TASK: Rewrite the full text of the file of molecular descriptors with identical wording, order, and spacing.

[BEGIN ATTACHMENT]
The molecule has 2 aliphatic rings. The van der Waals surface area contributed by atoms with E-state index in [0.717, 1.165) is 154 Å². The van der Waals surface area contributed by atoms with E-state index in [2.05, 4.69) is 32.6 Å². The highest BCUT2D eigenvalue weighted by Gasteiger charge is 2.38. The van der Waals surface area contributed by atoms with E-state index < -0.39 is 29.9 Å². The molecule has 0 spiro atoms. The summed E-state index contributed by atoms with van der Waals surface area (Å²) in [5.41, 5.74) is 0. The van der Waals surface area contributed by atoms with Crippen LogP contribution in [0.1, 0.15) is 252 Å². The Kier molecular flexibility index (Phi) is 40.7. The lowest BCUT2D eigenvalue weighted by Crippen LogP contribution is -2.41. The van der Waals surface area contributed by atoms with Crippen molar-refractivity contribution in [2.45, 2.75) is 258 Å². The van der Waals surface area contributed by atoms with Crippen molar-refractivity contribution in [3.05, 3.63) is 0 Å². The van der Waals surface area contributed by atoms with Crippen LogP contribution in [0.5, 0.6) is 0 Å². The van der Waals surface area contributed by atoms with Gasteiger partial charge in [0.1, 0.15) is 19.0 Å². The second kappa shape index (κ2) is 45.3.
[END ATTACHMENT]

The molecule has 2 aliphatic rings. The van der Waals surface area contributed by atoms with E-state index in [0.717, 1.165) is 154 Å². The van der Waals surface area contributed by atoms with E-state index in [2.05, 4.69) is 32.6 Å². The highest BCUT2D eigenvalue weighted by Gasteiger charge is 2.38. The van der Waals surface area contributed by atoms with E-state index < -0.39 is 29.9 Å². The molecule has 0 spiro atoms. The summed E-state index contributed by atoms with van der Waals surface area (Å²) in [5.41, 5.74) is 0. The van der Waals surface area contributed by atoms with Crippen LogP contribution in [0.1, 0.15) is 252 Å². The Kier molecular flexibility index (Phi) is 40.7. The lowest BCUT2D eigenvalue weighted by Crippen LogP contribution is -2.41. The van der Waals surface area contributed by atoms with Crippen molar-refractivity contribution in [2.45, 2.75) is 258 Å². The van der Waals surface area contributed by atoms with Crippen molar-refractivity contribution in [3.05, 3.63) is 0 Å². The van der Waals surface area contributed by atoms with Crippen LogP contribution in [0.5, 0.6) is 0 Å². The van der Waals surface area contributed by atoms with Gasteiger partial charge in [0.1, 0.15) is 19.0 Å². The second kappa shape index (κ2) is 45.3.